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May 11, 2012
Articles

First Quarter 2012 Business Plan Results
New Study Helps Efforts to Update Nutrition Standards for Snacks Sold in Schools
Americans Continue to Take the More Matters Pledge


First Quarter 2012 Business Plan Results


The first quarter of 2012 is off to a strong start for PBH, especially around social media and the Fruits & Veggies—More Matters® website. Average monthly visits to the website were 32 percent higher than first quarter 2011 (120,000+). The number of opt-in e-mail participants (55,000+) has already surpassed the goal for 2012 and social media continues to grow with Facebook fans at 50 percent of goal and Twitter followers reaching 75 percent of goal for the year.


There are currently 34 retailers/growers/shippers/processors tracking toward Champion/Role Model status for 2012. More than 231 million media impressions have been generated through print and electronic PR and communication efforts, 28 percent higher than in Q1 of 2011.


Both catalog sales and industry contribution are tracking to meet goal. The new PBHCatalog.org website offers additional marketing opportunities that werent possible with the old site.


PBH has been active in federal nutrition discussions, including farm bill discussions, food deserts, enhancing PBHs "all forms" efforts, and as a USDA 'half plate' message champion. The Behavioral Economics literature review was completed, shared at the Annual Meeting, and has been submitted to a scientific journal for peer review publication. In addition, the annual Mom & Primary Shopper survey was fielded in January and can also be found on the Foundations website.


You can find detailed information on 2012 first quarter results at PBHFoundation.org.


New Study Helps Efforts to Update Nutrition Standards for Snacks Sold in Schools


According to a recent study published in the Journal of the Academy of Nutrition and Dietetics, fewer than 5 percent of school districts nationwide required food and drink sold outside of meals during the 2009-2010 school year to meet all the recommendations of the 2010 Dietary Guidelines for Americans. These snacks and drinks are sometimes called "competitive foods" because they compete with school meals for students spending.


Nutrition guidelines for competitive foods varied greatly among districts, but policies for elementary school students were stronger than those for middle and high school students. Currently, federal regulations for competitive foods only limit the availability of foods of minimal nutritional value, such as carbonated drinks and certain candies sold in the cafeteria during meal times. In the coming months the USDA is expected to release new proposed standards for competitive foods. The Healthy, Hunger-Free Kids Act of 2010 authorized the USDA to set nutrition standards that are aligned with the 2010 Dietary Guidelines for all food and drinks available outside of school meals. This study documents how existing district policies for those products measure up to recommendations of the Guidelines. Other key findings from the study include:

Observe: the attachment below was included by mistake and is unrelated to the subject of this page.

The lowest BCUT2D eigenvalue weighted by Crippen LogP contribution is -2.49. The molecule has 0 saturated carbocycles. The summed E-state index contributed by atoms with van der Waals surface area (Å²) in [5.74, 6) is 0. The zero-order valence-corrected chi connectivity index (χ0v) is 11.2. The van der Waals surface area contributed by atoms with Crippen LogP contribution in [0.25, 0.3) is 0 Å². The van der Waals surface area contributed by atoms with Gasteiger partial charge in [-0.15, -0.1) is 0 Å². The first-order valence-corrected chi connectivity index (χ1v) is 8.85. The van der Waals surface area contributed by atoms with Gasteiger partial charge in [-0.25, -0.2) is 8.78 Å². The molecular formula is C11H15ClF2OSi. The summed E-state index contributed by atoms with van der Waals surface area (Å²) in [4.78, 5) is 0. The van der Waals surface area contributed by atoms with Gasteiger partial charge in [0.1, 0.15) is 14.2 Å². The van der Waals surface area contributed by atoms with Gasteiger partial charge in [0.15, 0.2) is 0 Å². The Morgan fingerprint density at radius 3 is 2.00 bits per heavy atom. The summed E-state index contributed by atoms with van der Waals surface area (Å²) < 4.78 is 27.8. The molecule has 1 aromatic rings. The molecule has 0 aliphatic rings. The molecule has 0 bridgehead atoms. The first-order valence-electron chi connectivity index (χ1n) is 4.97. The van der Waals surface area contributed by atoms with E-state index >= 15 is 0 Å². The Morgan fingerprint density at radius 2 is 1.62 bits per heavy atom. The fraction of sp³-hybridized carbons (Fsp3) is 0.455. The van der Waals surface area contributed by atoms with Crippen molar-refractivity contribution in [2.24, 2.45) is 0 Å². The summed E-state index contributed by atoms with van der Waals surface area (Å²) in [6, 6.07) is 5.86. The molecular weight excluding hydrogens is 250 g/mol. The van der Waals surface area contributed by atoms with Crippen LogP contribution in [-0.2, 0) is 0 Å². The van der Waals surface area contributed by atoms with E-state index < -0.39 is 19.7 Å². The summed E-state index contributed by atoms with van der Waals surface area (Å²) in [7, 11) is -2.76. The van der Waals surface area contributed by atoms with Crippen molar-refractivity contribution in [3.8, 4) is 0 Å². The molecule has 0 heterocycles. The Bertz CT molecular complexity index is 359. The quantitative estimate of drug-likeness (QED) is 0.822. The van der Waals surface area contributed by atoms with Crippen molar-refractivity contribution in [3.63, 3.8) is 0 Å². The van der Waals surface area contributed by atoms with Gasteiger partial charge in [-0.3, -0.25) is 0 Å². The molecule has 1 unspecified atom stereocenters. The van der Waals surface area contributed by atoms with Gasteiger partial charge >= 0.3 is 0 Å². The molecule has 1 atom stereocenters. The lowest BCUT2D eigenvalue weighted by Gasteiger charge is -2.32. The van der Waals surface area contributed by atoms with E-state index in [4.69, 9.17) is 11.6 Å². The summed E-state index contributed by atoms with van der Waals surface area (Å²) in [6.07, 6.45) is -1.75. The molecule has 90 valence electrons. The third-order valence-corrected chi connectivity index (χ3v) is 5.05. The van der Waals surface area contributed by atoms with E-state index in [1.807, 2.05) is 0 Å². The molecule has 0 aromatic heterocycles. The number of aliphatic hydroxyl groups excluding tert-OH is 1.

• District policies most commonly addressed fat content in snack foods—36 percent, 32 percent, and 25 percent of policies at the elementary, middle and high school levels, respectively—requiring specific limits for fat.
  • There was slightly less focus on sugar—21 percent of policies at elementary and middle school levels and 13 percent at the high school level required specific limits for the sugar content of snack foods.
  • Districts have been diligent about prohibiting regular soda across all grade levels, but more lenient with other sugary drinks and high-fat milk.
  • Only 4 percent of all districts required fruits, vegetables, and/or whole grains to be sold in competitive venues.
  • District guidelines focused more heavily on vending machines than other venues. For example, 41 percent of policies at the elementary school level required limits on the sugar content of foods sold in vending machines, 33 percent had similar requirements for school stores, and 27 percent had limits on a la carte lines.

To get more information about this study and read the full summary, you may access it on the Robert Wood Johnson Foundation website.


Americans Continue to Take the More Matters Pledge


Consumers continue to make the promise to add MORE fruits and vegetables to their plates, their families plates, and bring more fruits and vegetables into their local schools with Americas More Matters Pledge. The pledge is located on the Fruits & Veggies—More Matters website and has recently surpassed 4,500! Consumers can choose which pledge they wish to take (or opt to take more than one) and will be provided with helpful tips on how to keep their pledge of adding more fruits and vegetables to their diet.


Visit the More Matters Pledge page and help PBH share this important message with consumers. Its a pledge that can make a difference in the health of our nation and the consumption of fruits and vegetables.



PBH is pleased to recognize the following companies who have contributed their support to the Foundation from April 25, 2012 through May 9, 2012. Your generous contributions help support PBHs many activities to increase fruit and vegetable consumption. To find out how you can support PBH, and grow your business in the process, contact PBH Development Director Renee Bullion or PBH Development Manager Cyndy Dennis.


Donors Who Increased Their Annual Contribution:
Yucatan Foods
 

Returning Donors:
Mariani Packing Company, Inc.
Roundy's Supermarkets, Inc.
Steinbeck Country Produce, Inc.

 

For more information, contact Kristen Stevens.

 

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